3.  The number of cases of refusal of entry into Macau has been increasing, and the reason is still not clear nor who is making such orders. There are also situations where people are requested to leave after gaining entry. In some situations, and even when they are Chinese citizens coming from another SAR of China, it is important to question the compatibility with the text and spirit of the Basic Law of Macau of  (a) this prohibition of entry and (b) the failure to clarify the rationale propped up by an argument of confidentiality. That is, whether the decisions respect freedom of the press, the right to information and the fundamental rights and duties of residents.

4.  Article 18 of the Basic Law states that in addition to the Basic Law, the laws in force in the MSAR are those previously in force in accordance with article 8, and those determined by the legislative body. Of the national laws of the PRC, only those in Annex III of the Basic Law are applicable to Macau, none of which deals with the subject matter here.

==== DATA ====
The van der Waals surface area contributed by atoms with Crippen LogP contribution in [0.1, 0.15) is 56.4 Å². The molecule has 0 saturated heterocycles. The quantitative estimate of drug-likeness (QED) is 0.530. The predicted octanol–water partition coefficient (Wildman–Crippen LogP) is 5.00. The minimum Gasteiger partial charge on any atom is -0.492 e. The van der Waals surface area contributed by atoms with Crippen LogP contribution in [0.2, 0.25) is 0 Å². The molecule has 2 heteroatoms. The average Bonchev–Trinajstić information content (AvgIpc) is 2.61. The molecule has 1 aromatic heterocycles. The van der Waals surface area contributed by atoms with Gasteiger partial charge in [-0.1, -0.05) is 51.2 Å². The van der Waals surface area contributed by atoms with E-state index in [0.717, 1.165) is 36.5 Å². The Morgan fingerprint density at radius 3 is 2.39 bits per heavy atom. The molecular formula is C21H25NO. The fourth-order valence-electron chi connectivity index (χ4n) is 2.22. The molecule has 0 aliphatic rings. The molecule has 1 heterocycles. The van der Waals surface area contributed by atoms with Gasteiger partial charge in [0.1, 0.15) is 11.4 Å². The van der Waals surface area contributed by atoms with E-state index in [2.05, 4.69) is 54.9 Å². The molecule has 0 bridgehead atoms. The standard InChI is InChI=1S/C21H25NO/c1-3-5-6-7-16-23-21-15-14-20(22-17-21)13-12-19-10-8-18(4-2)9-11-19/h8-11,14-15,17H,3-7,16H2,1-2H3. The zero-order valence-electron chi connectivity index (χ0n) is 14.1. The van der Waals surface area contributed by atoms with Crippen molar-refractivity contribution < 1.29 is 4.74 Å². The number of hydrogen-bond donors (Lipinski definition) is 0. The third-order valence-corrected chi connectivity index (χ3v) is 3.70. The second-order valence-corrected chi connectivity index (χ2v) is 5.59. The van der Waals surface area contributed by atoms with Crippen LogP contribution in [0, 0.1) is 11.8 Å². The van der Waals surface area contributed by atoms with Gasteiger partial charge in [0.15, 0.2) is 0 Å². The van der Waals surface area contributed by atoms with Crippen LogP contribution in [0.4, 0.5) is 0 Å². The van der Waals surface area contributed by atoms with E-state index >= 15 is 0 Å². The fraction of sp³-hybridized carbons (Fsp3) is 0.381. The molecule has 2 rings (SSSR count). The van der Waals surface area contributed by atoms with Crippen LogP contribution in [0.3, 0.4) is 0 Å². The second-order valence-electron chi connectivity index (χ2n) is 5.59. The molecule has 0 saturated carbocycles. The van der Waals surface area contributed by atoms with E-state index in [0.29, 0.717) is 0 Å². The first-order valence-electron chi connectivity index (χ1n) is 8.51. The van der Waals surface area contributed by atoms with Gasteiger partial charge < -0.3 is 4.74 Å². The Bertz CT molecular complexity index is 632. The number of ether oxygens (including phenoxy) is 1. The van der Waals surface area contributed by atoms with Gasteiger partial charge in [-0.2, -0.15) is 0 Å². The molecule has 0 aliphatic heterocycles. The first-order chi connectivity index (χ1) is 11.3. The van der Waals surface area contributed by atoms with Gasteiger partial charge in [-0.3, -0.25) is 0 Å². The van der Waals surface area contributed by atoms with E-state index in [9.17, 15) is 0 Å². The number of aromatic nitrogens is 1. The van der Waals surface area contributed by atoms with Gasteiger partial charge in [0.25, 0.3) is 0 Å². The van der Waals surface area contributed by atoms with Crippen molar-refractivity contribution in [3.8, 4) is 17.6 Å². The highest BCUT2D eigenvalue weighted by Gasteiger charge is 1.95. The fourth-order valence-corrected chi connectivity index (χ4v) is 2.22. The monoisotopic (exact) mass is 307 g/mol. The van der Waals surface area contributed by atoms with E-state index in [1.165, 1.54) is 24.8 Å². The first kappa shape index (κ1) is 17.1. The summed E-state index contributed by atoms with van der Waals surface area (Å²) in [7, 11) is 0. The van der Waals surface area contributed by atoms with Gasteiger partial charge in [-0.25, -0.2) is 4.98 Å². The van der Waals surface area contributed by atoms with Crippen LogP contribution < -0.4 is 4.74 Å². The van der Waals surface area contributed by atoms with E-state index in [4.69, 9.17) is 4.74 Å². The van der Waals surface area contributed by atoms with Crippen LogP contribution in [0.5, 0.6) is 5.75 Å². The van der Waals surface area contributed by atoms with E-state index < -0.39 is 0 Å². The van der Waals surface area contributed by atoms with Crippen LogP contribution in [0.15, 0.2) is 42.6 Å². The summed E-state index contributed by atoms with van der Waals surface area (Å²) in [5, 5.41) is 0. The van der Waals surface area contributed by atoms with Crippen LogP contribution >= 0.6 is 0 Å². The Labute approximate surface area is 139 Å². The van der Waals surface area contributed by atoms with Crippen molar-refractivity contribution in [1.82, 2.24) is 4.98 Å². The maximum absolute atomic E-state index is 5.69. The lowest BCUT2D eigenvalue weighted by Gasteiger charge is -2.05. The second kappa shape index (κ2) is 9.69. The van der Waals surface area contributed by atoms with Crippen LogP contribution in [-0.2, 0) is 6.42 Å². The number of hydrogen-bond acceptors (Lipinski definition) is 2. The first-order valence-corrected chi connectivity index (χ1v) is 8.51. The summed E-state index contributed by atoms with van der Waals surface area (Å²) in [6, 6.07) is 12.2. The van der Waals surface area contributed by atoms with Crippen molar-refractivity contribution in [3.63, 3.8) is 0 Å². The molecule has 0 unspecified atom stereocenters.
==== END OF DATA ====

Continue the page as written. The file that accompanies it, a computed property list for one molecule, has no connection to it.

5. It should also be borne in mind that the Basic Law enshrines the freedom of expression and freedom of the press for residents, guarantees the applicability in the MSAR of the provisions of the International Covenant on Civil and Political Rights and that non-residents enjoy equal rights and freedoms as granted and guaranteed to residents (see articles 27, 40 and 43 of the Basic Law).

6.  In turn, the Chief Executive (CE) has the obligation to enforce the Basic Law and other applicable laws in the MSAR, as well as “to comply with the guidelines issued by the Central People’s Government in relation to matters provided for in the Basic Law” (See article 50).

7.  Of the set of laws in force in Macau subordinated under the Basic Law and related to the above issues, the Law of the Press (Law no. 7/90/M) must also be taken into account, as too must the Chief Executive’s dispatches on the exercise of freedom of the press and the right to information.